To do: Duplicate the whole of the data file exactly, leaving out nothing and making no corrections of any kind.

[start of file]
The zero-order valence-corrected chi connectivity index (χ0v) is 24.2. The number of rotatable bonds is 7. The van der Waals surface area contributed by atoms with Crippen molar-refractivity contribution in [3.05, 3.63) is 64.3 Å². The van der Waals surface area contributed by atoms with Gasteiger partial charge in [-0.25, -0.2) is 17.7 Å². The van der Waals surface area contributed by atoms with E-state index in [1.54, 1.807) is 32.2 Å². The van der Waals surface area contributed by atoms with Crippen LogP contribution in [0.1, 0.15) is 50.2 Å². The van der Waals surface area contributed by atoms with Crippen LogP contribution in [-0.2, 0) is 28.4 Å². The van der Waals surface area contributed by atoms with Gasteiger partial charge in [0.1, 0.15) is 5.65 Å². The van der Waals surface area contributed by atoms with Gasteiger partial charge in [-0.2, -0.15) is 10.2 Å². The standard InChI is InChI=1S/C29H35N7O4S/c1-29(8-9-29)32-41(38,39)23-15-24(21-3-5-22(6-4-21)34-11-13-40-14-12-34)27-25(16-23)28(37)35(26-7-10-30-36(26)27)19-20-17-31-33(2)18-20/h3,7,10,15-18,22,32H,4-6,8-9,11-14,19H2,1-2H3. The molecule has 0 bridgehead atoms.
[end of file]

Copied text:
The zero-order valence-corrected chi connectivity index (χ0v) is 24.2. The number of rotatable bonds is 7. The van der Waals surface area contributed by atoms with Crippen molar-refractivity contribution in [3.05, 3.63) is 64.3 Å². The van der Waals surface area contributed by atoms with Gasteiger partial charge in [-0.25, -0.2) is 17.7 Å². The van der Waals surface area contributed by atoms with E-state index in [1.54, 1.807) is 32.2 Å². The van der Waals surface area contributed by atoms with Crippen LogP contribution in [0.1, 0.15) is 50.2 Å². The van der Waals surface area contributed by atoms with Crippen LogP contribution in [-0.2, 0) is 28.4 Å². The van der Waals surface area contributed by atoms with Gasteiger partial charge in [0.1, 0.15) is 5.65 Å². The van der Waals surface area contributed by atoms with Gasteiger partial charge in [-0.2, -0.15) is 10.2 Å². The standard InChI is InChI=1S/C29H35N7O4S/c1-29(8-9-29)32-41(38,39)23-15-24(21-3-5-22(6-4-21)34-11-13-40-14-12-34)27-25(16-23)28(37)35(26-7-10-30-36(26)27)19-20-17-31-33(2)18-20/h3,7,10,15-18,22,32H,4-6,8-9,11-14,19H2,1-2H3. The molecule has 0 bridgehead atoms.